Young Muslim Women in France: Cultural and Psychological Adjustments

Citation:

de Wenden, Catherine Wihtol. 1998. "Young Muslim Women in France: Cultural and Psychological Adjustments." Political Psychology 19 (1): 133-46.

Author: Catherine Wihtol de Wenden

Abstract:

Even though France has experienced increasing and inevitable feminization in its immigrant population since 1974, research has tended to ignore the role of immigrant women, especially Muslim women, in the migration process. Public attention has been diverted by concern over such relatively marginal issues as the headscarf affair, and insufficient attention has been paid to the important role Muslim women play in France, especially those coming from Algeria. These women function as cultural mediators between the traditional culture of the sending country and the modern one of the host country. They see themselves as both tradition-bearers and integration proponents. The demands of immigration have given rise to the growth and development of different leaders, among them cultural mediators seeking a bridge between Islam and modernity, economic mediators seeking to establish women in the media and as entrepreneurs, and political mediators who seek access to power at the local level for the immigrants. These new mediators will eventually shape a new generation of female actors very far from the traditional countries of origin, although for the time being they still suffer from the inequality of rights for women and chances in their overall social life.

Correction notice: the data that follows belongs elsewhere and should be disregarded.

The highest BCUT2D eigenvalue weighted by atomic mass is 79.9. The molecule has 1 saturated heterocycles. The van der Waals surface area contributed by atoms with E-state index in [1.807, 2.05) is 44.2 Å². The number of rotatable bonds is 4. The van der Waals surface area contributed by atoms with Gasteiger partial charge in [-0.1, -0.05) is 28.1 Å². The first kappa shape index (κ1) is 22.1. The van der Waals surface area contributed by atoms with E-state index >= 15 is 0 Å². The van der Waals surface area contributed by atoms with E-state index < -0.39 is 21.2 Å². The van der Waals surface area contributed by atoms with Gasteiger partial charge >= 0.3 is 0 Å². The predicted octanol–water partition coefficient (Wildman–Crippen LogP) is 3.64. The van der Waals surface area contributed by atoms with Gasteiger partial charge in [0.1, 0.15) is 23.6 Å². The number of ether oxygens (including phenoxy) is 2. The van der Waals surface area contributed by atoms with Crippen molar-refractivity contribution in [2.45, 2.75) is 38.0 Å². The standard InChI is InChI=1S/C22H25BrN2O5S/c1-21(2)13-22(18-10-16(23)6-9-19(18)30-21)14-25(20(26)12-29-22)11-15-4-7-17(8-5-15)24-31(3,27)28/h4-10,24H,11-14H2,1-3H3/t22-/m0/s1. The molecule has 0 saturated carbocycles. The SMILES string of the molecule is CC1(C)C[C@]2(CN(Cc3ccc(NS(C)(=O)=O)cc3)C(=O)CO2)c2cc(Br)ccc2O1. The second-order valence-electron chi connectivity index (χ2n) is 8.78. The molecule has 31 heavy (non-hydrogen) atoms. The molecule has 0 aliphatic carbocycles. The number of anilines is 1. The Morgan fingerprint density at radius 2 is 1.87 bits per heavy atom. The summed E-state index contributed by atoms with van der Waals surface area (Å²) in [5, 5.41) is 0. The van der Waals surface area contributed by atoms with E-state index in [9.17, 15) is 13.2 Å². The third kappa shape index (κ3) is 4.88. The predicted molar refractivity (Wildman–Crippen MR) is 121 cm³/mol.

Annotation:

  • In her article, Wihtol studies the role of Muslim women who have emigrated to France, arguing that they serve as mediators between traditional culture of their homelands and the modern culture of their new environment. She explains that while many Muslim women face racism and discrimination in France, all in all, the migration to Western society affords them greater autonomy and gender equality.

  • Wihtol uses her sample of Muslim women who migrated to France between 1990 and 1996 to illustrate the fact that the majority of migrants to France are women. Due to this, the percent of women participating in the labor force in France has increased. In addition to this, women have also begun to play larger roles in French civic society. Many of these associations have focused on advocating rights for Muslims, which has allowed these women to integrate their former identities into their desire to conform to French society.

  • While Muslim women in France strive to find employment and embrace the modern elements of French society, they struggle to reconcile this with the traditional demands of their family lives. For example, while the headscarf is valued as a religious and cultural emblem within the family, it is condemned by French society and even outlawed in public schools.

  • Wihtol concludes that Muslim women who migrate to France are confronted by the need to compromise some aspects of their former identities in order to fully integrate themselves into French society. She predicts that the growth of multiculturalism in France may lead to the ability for these women to identify as “French otherwise,” which would allow them to uphold their identities as Muslims while also embracing new French identities.

Topics: Displacement & Migration, Migration, Gender, Women, Religion Regions: Europe, Western Europe Countries: France

Year: 1998

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